Us vs Them: A Case for Social Empathy

64 Pages Posted: 1 Aug 2017 Last revised: 2 Jul 2018

See all articles by Joshua Krook

Joshua Krook

University of Adelaide, Students

Date Written: April 4, 2014

Abstract

The modern city is a place of social circles; clusters of contacts who know each other and strangers who don’t. It is a place where diverse relationships are in decline. In the city, strangers seldom meet beyond daily functions. Instead they brush by with a haste and preoccupation that so defines a century of 'too little time.' Where once we valued common courtesy, now we encourage the message of 'stranger danger.' Often we do not test this message as we grow older. Instead we live side by side with strangers, and remain firmly as ever, psychologically miles apart.

In this book I attempt to address this problem. I ask the following questions:

1) How can we bring back mutual understanding, empathy and common concern between ourselves, strangers and other groups?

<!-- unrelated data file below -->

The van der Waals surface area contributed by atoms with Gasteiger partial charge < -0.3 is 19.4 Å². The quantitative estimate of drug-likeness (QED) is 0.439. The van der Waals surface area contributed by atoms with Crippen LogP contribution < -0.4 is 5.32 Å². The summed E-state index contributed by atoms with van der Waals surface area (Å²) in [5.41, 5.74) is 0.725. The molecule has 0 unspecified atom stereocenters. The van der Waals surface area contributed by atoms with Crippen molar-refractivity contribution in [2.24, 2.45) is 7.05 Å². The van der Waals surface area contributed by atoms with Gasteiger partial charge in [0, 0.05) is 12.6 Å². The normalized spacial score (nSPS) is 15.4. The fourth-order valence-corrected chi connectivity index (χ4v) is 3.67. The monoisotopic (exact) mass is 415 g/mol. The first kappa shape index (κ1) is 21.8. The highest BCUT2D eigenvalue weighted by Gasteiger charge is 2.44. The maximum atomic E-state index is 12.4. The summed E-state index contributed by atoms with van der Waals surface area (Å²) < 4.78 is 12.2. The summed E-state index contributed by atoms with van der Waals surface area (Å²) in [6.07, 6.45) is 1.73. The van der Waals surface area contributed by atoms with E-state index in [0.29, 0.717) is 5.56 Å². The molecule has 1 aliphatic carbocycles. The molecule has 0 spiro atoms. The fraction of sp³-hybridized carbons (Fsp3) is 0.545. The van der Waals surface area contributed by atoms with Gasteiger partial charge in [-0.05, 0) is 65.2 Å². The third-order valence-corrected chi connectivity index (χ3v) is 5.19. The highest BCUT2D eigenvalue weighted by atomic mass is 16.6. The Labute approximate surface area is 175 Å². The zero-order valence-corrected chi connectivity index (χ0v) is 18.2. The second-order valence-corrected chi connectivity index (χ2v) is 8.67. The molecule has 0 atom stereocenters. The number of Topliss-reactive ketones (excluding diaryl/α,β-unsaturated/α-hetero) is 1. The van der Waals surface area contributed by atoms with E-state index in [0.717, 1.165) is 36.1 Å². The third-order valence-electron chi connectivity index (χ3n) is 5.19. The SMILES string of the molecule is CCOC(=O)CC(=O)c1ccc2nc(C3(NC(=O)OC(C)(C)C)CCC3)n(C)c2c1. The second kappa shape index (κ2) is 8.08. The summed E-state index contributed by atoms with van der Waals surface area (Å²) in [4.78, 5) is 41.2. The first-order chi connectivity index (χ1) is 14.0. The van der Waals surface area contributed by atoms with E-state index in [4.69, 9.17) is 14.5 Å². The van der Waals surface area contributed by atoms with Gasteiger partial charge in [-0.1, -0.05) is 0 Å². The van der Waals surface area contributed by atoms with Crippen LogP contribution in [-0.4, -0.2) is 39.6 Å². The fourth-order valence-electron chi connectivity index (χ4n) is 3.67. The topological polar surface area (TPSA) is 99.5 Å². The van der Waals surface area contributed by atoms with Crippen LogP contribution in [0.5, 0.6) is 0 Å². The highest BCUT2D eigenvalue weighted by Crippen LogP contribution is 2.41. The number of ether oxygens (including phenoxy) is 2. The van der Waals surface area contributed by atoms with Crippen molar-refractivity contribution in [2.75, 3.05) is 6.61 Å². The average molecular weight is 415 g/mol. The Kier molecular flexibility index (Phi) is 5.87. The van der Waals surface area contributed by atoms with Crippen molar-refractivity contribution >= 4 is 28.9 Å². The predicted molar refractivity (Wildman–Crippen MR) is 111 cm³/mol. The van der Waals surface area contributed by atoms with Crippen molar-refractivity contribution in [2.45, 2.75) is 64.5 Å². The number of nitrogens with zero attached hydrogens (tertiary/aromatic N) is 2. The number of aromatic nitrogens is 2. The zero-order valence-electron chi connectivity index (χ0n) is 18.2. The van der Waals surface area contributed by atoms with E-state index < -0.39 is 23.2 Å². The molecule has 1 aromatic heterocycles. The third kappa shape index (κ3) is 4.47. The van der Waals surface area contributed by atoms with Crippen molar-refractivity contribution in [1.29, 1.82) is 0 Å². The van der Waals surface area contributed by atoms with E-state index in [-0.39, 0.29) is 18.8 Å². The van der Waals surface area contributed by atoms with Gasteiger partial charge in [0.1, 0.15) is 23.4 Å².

2) How can we reduce our instinctual urge to categorize other people?

3) How can we restore a sense of community into modern cities?

Keywords: empathy, social psychology, politics, racism, discrimination, sexism, xenophobia, religious intolerance, categorisation, city planning

JEL Classification: P40, P59, Y80, L00

Suggested Citation

Krook, Joshua, Us vs Them: A Case for Social Empathy (April 4, 2014). U. of Adelaide Law Research Paper No. 2018-89. Available at SSRN: https://ssrn.com/abstract=3009146 or http://dx.doi.org/10.2139/ssrn.3009146

Joshua Krook (Contact Author)

University of Adelaide, Students ( email )

Adelaide
Australia

Register to save articles to
your library

Register

Paper statistics

Downloads
9
Abstract Views
157
PlumX Metrics